The city of Lünen was relocated from the north bank to the south bank by order of the Count von der Mark and thus came under the jurisdiction of the parish of Brechte from 1336 to 1341. It was not until 1366 that St. Georg in Lünen became a parish church depending on the mother church in Brechte. 1426 is the year of origin of the oldest existing document in the church archive. The Reformation was introduced in Brechte in around 1570. In 1627 St. Georg in Lünen was finally detached from Brechte. The school and sexton house was built in 1690. After that, regular school lessons began.
In 1803 Brecht fell, like the entire area of the free imperial city of Dortmund , to Nassau-Orange . From 1808, Brechte was part of the Grand Duchy of Berg . After the end of the French occupation in 1814, Brecht became part of the Prussian province of Westphalia . In 1817 Brechte was added to the mayor's office in Lünen. The parish's property was distributed to farmers and kotters from 1825 to 1826 . The first pure brick house in the community was the rectory, which was built in 1832–1834. In 1863 a new school was built on the church square and a war memorial was erected in 1872 . The new school on Evinger Strasse was inaugurated in 1894.
In 1904 the Fredenbaum - Brambauer tram line was opened. From 1905 Brechte was part of the Eving office. The parish Brambauer was spun off from Brechte in 1907. In 1913 Brechte was connected to the power supply. Brechte, Brambauer and Holthausen formed the new Brambauer office that was created in 1914 . When the French occupation soldiers shot the school clerk in 1923, 15,000 people took part in the protests against the occupation that followed. During the land consolidation carried out in 1924 , the agricultural scattered areas were merged. On April 1, 1928, Brechte and Holthausen were incorporated into Dortmund. In 1935, the construction of the federal highway 2 began in the Brechtian area.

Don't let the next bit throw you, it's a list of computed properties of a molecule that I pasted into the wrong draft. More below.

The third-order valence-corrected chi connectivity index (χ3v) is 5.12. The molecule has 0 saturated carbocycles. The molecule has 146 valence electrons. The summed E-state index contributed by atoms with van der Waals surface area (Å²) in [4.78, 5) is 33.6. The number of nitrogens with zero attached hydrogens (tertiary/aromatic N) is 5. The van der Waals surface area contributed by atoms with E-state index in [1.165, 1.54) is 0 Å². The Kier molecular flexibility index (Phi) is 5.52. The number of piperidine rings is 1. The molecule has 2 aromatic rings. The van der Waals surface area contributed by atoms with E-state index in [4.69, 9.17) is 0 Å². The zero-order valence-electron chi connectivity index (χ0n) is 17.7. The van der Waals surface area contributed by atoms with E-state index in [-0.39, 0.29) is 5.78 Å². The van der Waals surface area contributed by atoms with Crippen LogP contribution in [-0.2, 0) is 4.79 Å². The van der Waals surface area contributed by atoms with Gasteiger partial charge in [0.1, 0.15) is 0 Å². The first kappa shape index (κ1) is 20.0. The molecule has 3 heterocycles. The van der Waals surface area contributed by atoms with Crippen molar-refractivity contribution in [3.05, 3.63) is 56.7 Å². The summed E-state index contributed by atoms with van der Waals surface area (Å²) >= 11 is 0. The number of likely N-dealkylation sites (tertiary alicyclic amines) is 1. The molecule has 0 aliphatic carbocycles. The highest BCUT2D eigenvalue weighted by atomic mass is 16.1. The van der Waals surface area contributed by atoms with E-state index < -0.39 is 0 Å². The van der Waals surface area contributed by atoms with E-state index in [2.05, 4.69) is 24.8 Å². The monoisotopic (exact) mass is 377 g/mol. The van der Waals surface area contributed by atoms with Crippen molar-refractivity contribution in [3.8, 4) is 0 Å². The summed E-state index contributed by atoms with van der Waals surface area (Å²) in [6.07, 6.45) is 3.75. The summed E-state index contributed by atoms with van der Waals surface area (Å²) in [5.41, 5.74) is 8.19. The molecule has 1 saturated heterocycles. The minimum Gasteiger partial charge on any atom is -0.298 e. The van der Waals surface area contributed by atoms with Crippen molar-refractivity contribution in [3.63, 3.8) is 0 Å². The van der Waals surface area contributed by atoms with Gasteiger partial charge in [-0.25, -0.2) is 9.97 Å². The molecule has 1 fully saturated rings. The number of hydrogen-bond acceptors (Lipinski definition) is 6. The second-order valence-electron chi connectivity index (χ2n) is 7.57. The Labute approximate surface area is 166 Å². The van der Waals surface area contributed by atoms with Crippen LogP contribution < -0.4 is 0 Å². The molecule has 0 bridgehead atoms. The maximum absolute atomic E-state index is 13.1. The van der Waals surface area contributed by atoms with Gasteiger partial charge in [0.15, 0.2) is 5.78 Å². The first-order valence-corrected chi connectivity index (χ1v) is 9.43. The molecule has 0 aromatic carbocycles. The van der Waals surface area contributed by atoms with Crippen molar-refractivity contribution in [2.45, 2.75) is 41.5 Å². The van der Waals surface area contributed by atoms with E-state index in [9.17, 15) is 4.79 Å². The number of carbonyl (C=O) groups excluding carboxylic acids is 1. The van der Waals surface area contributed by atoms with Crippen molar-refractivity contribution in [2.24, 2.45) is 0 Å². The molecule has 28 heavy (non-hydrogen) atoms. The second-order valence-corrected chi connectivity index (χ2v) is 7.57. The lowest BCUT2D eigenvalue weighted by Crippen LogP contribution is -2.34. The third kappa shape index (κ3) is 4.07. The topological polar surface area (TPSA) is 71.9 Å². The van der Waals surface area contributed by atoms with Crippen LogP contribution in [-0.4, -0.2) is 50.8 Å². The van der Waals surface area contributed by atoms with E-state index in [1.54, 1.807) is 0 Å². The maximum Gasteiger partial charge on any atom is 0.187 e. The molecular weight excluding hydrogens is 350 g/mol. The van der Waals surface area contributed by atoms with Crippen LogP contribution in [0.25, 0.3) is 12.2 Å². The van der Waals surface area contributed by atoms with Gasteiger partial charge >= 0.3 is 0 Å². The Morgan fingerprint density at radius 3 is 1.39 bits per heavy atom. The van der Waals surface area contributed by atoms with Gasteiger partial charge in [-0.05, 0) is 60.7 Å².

In 1938 mining began in Brechte. Shaft 6 of the Minister Stein / Hardenberg mine was sunk . The Catholic parish in Brechte was founded in 1941. On November 11, 1944, there was a heavy bombing raid on Brechte. American troops took the district on April 15, 1945.
On July 1, 1950, there was an exchange of territory between the cities of Dortmund and Lünen. Here Brechte received an area west of Oetringhauser Straße with an area of about 18.16 hectares. Kirchbruchstraße remained in Lünen.
From 1952 to 1954 the daytime facilities of shaft 6 were expanded as a weather and cable car shaft. The Catholic Church was consecrated on May 16, 1959. After 50 years, mining in Brechte ended on August 30, 1988 with the relocation of the headframe of shaft 6.
In terms of traffic, Brechte is connected to the Dortmund light rail network by the U 41. The U 41 runs from Brambauer to Hörde through downtown Dortmund. There is also a bus connection (line 414) that connects Brechte with Kemminghausen . The bus connection to Lünen - it was line 1 of the Lüner Stadtwerke - no longer exists.
The nearby Dortmund-Nordost driveway enables a quick connection to the A2 motorway.
- Wilhelm Middendorf (1793-1853), Protestant theologian and educator
- Michael Neumann (* 1970), politician (SPD)
- Lars Ricken (* 1976), soccer player
- Kevin Großkreutz (* 1988), soccer player
- Laabs Kowalski own. Lars Michael Laabs (* 1962), writer
- Annegret Richter b. Irrgang (born October 13, 1950), German sprinter and Olympic champion
- Population in the statistical districts on December 31, 2019 (PDF)
- Population the under 18 year olds Statistical Atlas 2019 (PDF file)
- Population of at least 65-year-olds Statistical Atlas 2019 (PDF file)
- Nationalities in the statistical districts on December 31, 2019 (PDF file)
- Unemployment rates according to statistical districts on June 30, 2017 ( memento of the original from June 25, 2018 in the Internet Archive ) Info: The archive link was inserted automatically and has not yet been checked. Please check the original and archive link according to the instructions and then remove this notice. (PDF file)
- Stephanie Reekers: The regional development of the districts and communities of Westphalia 1817-1967 . Aschendorff, Münster Westfalen 1977, ISBN 3-402-05875-8 , p. 220 and 248 .